Would I date an overweight male for me it wasn’t all about physical it was about the type of person he is. There was a guy that I worked with he was just so much fun, easy to talk to. I was drawn to him, I know he was overweight but that wasn’t what stood out. It was funny cause he was a totally different person around me. He almost had a heart attack when I invited him to a get together with my friends. He was never asked out by a women and was so cute that was what I saw. I knew he was fat, he was also balding. I was younger than him also. I couldn’t hide my feeling and was totally attracted to him.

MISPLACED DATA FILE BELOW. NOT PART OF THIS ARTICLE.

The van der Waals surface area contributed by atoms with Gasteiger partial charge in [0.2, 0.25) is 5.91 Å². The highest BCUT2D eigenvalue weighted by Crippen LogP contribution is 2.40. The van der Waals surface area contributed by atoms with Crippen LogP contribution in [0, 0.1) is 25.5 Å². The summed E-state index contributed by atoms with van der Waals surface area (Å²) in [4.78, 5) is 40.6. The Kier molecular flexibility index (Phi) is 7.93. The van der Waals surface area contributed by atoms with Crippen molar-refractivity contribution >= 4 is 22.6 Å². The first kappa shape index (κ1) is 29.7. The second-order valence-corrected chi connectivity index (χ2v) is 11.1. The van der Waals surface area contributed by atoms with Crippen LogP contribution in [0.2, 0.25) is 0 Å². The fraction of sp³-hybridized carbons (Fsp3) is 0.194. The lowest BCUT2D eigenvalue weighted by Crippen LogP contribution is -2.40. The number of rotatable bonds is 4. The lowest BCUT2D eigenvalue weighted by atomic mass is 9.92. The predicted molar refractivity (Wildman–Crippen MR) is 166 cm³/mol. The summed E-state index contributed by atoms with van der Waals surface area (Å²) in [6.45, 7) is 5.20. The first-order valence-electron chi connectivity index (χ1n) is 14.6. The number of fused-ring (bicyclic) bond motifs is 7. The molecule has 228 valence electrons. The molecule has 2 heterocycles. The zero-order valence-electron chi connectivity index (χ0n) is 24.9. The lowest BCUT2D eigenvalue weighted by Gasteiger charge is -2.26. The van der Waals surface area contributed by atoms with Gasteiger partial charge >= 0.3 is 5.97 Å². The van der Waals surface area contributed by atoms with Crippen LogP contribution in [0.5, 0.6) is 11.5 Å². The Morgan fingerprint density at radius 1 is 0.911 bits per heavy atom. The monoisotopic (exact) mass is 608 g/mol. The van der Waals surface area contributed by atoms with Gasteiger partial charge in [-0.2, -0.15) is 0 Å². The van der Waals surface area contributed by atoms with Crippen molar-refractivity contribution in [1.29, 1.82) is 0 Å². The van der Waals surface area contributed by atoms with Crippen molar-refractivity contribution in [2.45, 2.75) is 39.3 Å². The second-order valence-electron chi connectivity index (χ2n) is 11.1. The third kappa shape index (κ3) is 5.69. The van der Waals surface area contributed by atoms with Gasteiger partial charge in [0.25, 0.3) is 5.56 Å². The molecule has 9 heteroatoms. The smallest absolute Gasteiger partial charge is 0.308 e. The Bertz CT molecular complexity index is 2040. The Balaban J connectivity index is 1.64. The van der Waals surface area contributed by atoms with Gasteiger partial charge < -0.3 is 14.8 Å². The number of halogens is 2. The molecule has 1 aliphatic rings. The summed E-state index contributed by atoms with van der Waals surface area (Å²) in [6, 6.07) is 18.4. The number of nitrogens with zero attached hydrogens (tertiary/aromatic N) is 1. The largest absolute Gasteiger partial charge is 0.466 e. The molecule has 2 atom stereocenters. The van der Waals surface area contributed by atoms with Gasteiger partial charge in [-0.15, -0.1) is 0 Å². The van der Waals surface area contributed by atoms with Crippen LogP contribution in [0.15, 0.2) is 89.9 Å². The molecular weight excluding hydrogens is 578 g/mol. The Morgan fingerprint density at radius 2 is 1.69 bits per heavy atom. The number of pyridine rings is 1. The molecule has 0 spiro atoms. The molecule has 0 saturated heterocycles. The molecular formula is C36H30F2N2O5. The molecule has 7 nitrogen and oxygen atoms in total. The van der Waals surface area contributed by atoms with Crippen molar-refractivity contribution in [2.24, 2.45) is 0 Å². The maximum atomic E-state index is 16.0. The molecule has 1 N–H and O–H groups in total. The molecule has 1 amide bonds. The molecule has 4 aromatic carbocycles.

Everyone thought I was crazy but I would have dated him if he said yes. The issue with us was race and cultural difference. Whenever I think of him I just smile he touched my heart. During this time I was a lot smaller and lost a lot of weight through diet and exercise program.
Another person reminded me of Heavy Dee he was a little bigger. His issue wasn’t his weight but his lack of confidence in himself. He was just establishing himself out of school. Didn’t feel he was established enough to date.
It has been more about what type of person they are..some of the Hot looking guys had some of the nastiest personalities. Didn’t like being around them, some were abusive, chauvinistic. I was looking for educated, caring, like sports, gentle, knowledgeable, open minded, fun, with the ability to grow and learn, adventurous type of guy who have an even temper.
I just couldn’t close my eyes to some of their personal traits no matter how fine they were. It didn’t last long, cause I had no respect for the type of person they are. Some were emotionally just no available at all.